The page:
Thursday, March 24, 2011

NCAA Tournament: Just the game isn't enough to pack the house

It was easy to find a seat at JPJ on Tuesday night.
We took a peek at the attendance for the second round of the NCAA Tournament, and here's what stood out to us:

Who drew the best? Knoxville, Tenn (Tennessee) – 9,007 (Tennessee 79, Marquette 70)

Wasn't it Maya's last game in Gampel? Storrs, Conn. (UConn) – 5,729 (UConn 64, Purdue 40)

Blue Devils fans can't do better than this for No. 2 seed Duke? Durham, N.C. (Duke) – 3,644 (Duke 71, Marist 66) 

Who drew the worst: Charlottesville, Va. (Virginia) – 1,362 (Oklahoma 88, Miami 83)

Some thoughts, and since we're a Virginia blog, we start with our state. James Madison lost in the first round. We get that. No doubt a second-round game featuring the Dukes would have been a lot more appealing to fans in this state than Oklahoma vs. Miami. But 1,362 is paltry. These sites are announced years in advance to promote them, so we thought. So minus a Virginia school, nobody was interested, right? The numbers don't lie, and indeed a Tuesday night at JPG without the Cavaliers isn't exactly a grabber unfortunately.

It is worth noting that the Constant Center in Norfolk drew 4,832 for last year's second-round between UConn and Temple. And lest anybody forget the sold-out regional there in 2004 between Duke and Minnesota. We know Virginia can do come up with some monster promotions (remember hot dog night?), but clearly the JPJ's first attempt at this was a colossal failure.

Geno himself expressed ire at Husky fans not turning out in droves to see Maya's last game at Gampel. But the fans have responded, noting high ticket prices despite the slumping economy; upper tier seats while the lower ones remain empty; $8 to park and bottle neck congestion along I-84 that means leaving before 5 p.m. on a weeknight to see a 7 p.m. game. All that plus these folks are admittedly spoiled and likely to spend their bucks at the region in Philadelphia. Seems like legitimate stuff to us. And while we're at it, a Sunday noon game for the first round? Yeah, the Huskies are a religion to some, but that tipoff pretty much snubs the churchgoing crowd.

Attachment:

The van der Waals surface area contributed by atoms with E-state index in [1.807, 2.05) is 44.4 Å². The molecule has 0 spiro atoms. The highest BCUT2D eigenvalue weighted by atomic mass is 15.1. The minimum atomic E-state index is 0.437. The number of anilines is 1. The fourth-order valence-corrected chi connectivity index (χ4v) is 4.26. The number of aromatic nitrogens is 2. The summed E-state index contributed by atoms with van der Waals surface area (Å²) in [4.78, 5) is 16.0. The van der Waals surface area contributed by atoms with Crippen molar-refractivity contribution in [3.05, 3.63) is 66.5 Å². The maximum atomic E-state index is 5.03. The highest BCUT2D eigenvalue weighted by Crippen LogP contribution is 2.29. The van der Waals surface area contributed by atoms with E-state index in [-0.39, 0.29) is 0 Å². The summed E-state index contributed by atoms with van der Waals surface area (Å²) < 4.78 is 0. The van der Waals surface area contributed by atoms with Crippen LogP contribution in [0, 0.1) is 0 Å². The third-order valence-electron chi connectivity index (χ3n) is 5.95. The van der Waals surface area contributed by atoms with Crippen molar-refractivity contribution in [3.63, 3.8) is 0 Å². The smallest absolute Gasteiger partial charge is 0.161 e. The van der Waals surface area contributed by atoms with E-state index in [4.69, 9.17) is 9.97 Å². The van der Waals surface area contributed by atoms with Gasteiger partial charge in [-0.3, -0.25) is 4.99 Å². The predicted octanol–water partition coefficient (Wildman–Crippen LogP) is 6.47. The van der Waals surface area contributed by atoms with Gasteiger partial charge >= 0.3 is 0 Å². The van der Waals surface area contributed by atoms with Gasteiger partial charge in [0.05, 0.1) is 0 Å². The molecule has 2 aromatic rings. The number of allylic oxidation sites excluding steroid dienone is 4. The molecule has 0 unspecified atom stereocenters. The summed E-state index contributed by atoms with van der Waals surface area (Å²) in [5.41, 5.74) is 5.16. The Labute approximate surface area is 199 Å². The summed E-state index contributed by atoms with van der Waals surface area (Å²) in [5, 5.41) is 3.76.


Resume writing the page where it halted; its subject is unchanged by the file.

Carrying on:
We love this sport, and you love it most likely if you're reading this. Not everyone does, and it seems to us that the NCAA doesn't do the sport any favors by making this tournament strictly about basketball -- no giveaways, no halftime shows, not even a military color guard to sing the national anthem. Pardon us for being crazy, but how about a juiced up musical act to liven things up pregame or postgame? Half price food? Let's not fool ourselves. This sport doesn't sell itself as much as we'd dearly love it to.  Maybe if we can get folks in the building, we can build a stronger fan base, but just putting women's basketball on the court and expecting folks to show up, especially when their team isn't involved, isn't working.

Baylor gave away free tickets to the first 1,000 students for the second round. People love free stuff. They love even the chance to win free stuff. Contests. Giveaways. Raffles. Could each university work with student clubs and challenge each to bring in the most students to an event like this with a prize going to the most successful club? 

Would any of this work? We don't know. What we do know is unless you're in Knoxville, Waco, Hartford or a handful of other women's basketball hotbeds, what the NCAA is doing now doesn't.

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